The home improvement retailer began moving into the Canadian market in 2007, with a store in Hamilton, Ontario. It has since expanded to 31 locations in Ontario and Alberta.
Ritzy fashion chain J. Crew opened its first Canadian location in the summer of 2011, and immediately ran into public anger about the U.S.-Canada price gap. Shoppers complained that J. Crew's Canadian prices were about 15 per cent higher than in the U.S.
The arrival of Target to Canada in 2013 is easily the most hotly-anticipated retail arrival since Walmart came north of the border in 1994. The discount retailer is planning more than 100 stores across the country, having taken over a significant number of Zellers locations. But the store is currently engaged in a labour dispute, as it tries to keep former Zellers employees from unionizing in the new stores.
“There are indications that you’re seeing retailers advertise sales here to prevent households going down to the States to try and take advantage of price reductions, and I think retailers here are feeling that pressure,” Ferley said.
The problem, he said, is that, while discounting may bring more customers into stores and earlier and they may even purchase more items, because those items are purchased at a lower price point, it doesn’t increase the amount of dollars spent.
The most recent MasterCard SpendingPulse report released last week showed online sales rose 26 per cent in December compared with the same month of 2011, but the overall spending figures from the report were less than rosy.
It also indicated that total Canadian retail sales were up 1.6 per cent year-over-year in December, less than half the 4.5 per cent growth reported in the survey in December, 2011.
And if predictions for weak November and December retail sales hold true, Ferley believes sales for all of 2012 would have risen about three per cent, slowing from the four per cent full-year growth reported in 2011.
That is partly because, while Canada’s economy continues to put gloomy recessionary times further away in the rear view mirror, reports suggest that Canadians are also trying to put overspending behind them, Ferley said.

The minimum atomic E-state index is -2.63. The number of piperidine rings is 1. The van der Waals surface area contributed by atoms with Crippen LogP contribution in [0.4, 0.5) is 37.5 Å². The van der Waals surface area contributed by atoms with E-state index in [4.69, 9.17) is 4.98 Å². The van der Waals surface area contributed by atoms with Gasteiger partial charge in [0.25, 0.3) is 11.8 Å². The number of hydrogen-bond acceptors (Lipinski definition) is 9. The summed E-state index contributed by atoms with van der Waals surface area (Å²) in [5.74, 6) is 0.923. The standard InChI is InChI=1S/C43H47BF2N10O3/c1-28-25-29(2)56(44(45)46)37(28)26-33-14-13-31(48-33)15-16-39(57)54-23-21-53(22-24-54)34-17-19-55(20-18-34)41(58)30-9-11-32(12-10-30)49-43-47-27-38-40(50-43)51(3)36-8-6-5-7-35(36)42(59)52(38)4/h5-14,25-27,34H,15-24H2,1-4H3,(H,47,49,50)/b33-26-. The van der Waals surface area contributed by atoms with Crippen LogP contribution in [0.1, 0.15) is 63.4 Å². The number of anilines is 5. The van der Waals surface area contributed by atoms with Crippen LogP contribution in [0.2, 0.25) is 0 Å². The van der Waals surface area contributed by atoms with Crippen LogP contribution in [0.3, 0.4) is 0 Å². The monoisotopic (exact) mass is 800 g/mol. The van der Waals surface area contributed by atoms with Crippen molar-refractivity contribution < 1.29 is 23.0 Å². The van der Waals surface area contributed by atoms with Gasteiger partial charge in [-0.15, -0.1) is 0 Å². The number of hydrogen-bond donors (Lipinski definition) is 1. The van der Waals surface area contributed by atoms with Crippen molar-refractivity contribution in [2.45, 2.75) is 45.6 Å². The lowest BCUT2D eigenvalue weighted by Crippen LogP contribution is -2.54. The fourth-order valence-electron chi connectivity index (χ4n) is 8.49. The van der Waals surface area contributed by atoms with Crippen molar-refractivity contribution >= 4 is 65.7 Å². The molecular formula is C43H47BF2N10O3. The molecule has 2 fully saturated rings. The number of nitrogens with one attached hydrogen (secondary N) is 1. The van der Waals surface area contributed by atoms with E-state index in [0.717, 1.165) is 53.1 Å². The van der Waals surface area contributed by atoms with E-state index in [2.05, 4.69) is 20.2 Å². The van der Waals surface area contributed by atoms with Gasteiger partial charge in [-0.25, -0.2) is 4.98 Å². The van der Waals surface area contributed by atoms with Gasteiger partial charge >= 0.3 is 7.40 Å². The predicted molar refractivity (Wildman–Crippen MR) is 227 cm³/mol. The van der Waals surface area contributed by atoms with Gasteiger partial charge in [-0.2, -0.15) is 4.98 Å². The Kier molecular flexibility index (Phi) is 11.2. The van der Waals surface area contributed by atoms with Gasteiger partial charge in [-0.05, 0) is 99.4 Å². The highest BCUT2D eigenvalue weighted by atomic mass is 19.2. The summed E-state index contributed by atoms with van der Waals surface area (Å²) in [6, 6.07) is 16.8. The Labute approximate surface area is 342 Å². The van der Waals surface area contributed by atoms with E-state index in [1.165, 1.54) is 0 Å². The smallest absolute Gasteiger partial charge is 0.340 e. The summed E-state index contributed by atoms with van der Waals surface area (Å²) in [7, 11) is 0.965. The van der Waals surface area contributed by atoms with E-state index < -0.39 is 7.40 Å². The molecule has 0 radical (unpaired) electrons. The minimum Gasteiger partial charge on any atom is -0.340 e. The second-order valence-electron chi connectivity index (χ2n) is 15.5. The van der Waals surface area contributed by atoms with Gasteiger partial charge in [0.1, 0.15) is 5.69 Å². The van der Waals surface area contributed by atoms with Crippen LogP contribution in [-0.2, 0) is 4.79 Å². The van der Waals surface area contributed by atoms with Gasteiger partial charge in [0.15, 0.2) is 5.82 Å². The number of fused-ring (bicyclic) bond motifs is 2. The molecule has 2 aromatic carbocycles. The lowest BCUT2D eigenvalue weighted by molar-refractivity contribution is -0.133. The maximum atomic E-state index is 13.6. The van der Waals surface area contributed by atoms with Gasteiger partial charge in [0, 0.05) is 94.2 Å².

“Households are continuing to spend but the pace just isn’t as robust in 2012 as what we saw in 2011.”
“What could be happening is households are using more income to pay down debt and as a result have less disposable income to undertake purchases, and that could be contributing to this moderate slowing in spending.
Jim Danahy, CEO at CustomerLAB, has his pulse on Canada’s retail industry and says the feedback he has been getting from Canadian chains also suggests holiday sales were little better than flat, adding that much of the buzz around Black Friday and Cyber Monday was just hype that fizzled out in the end.
“They tried to match the hype (in the U.S.) and as a result they discounted earlier in the year than they sometimes do,” he said.
“All they really did was move some of the early December sales into late November and discounted them deeper, which will have been good for consumers and bad for retailers.”
Danahy also believes that Canadians’ desire to pay down debt rather than ramp up spending over the holidays is behind some of the lacklustre sales for retailers.
“I think what we’re seeing is results that are quite consistent with the real consumer sentiment, which is conservative, finally starting to pay down some of the personal debt and watching that budget line.”
And that may be the economy’s silver lining.